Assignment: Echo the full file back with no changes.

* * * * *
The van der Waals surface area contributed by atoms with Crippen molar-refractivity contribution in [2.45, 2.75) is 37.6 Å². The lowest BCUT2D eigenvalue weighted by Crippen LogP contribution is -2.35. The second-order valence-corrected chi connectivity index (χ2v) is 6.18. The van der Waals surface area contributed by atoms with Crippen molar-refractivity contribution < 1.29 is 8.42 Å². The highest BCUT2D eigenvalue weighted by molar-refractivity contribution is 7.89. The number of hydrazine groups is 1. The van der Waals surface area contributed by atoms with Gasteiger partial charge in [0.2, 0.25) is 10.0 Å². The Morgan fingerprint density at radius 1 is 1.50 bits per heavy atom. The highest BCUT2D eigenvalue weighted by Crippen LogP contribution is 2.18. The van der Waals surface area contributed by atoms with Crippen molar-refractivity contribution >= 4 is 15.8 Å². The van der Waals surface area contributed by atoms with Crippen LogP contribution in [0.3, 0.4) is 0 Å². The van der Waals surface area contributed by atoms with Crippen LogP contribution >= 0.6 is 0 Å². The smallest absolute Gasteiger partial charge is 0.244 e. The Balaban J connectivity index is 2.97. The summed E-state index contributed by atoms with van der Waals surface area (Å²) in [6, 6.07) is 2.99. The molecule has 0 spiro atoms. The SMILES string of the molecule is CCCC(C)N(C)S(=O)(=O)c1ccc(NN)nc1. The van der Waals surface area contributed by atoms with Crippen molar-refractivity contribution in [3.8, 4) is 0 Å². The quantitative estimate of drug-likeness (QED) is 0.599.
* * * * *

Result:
The van der Waals surface area contributed by atoms with Crippen molar-refractivity contribution in [2.45, 2.75) is 37.6 Å². The lowest BCUT2D eigenvalue weighted by Crippen LogP contribution is -2.35. The second-order valence-corrected chi connectivity index (χ2v) is 6.18. The van der Waals surface area contributed by atoms with Crippen molar-refractivity contribution < 1.29 is 8.42 Å². The highest BCUT2D eigenvalue weighted by molar-refractivity contribution is 7.89. The number of hydrazine groups is 1. The van der Waals surface area contributed by atoms with Gasteiger partial charge in [0.2, 0.25) is 10.0 Å². The Morgan fingerprint density at radius 1 is 1.50 bits per heavy atom. The highest BCUT2D eigenvalue weighted by Crippen LogP contribution is 2.18. The van der Waals surface area contributed by atoms with Crippen molar-refractivity contribution >= 4 is 15.8 Å². The van der Waals surface area contributed by atoms with Crippen LogP contribution in [0.3, 0.4) is 0 Å². The van der Waals surface area contributed by atoms with Crippen LogP contribution >= 0.6 is 0 Å². The smallest absolute Gasteiger partial charge is 0.244 e. The Balaban J connectivity index is 2.97. The summed E-state index contributed by atoms with van der Waals surface area (Å²) in [6, 6.07) is 2.99. The molecule has 0 spiro atoms. The SMILES string of the molecule is CCCC(C)N(C)S(=O)(=O)c1ccc(NN)nc1. The van der Waals surface area contributed by atoms with Crippen molar-refractivity contribution in [3.8, 4) is 0 Å². The quantitative estimate of drug-likeness (QED) is 0.599.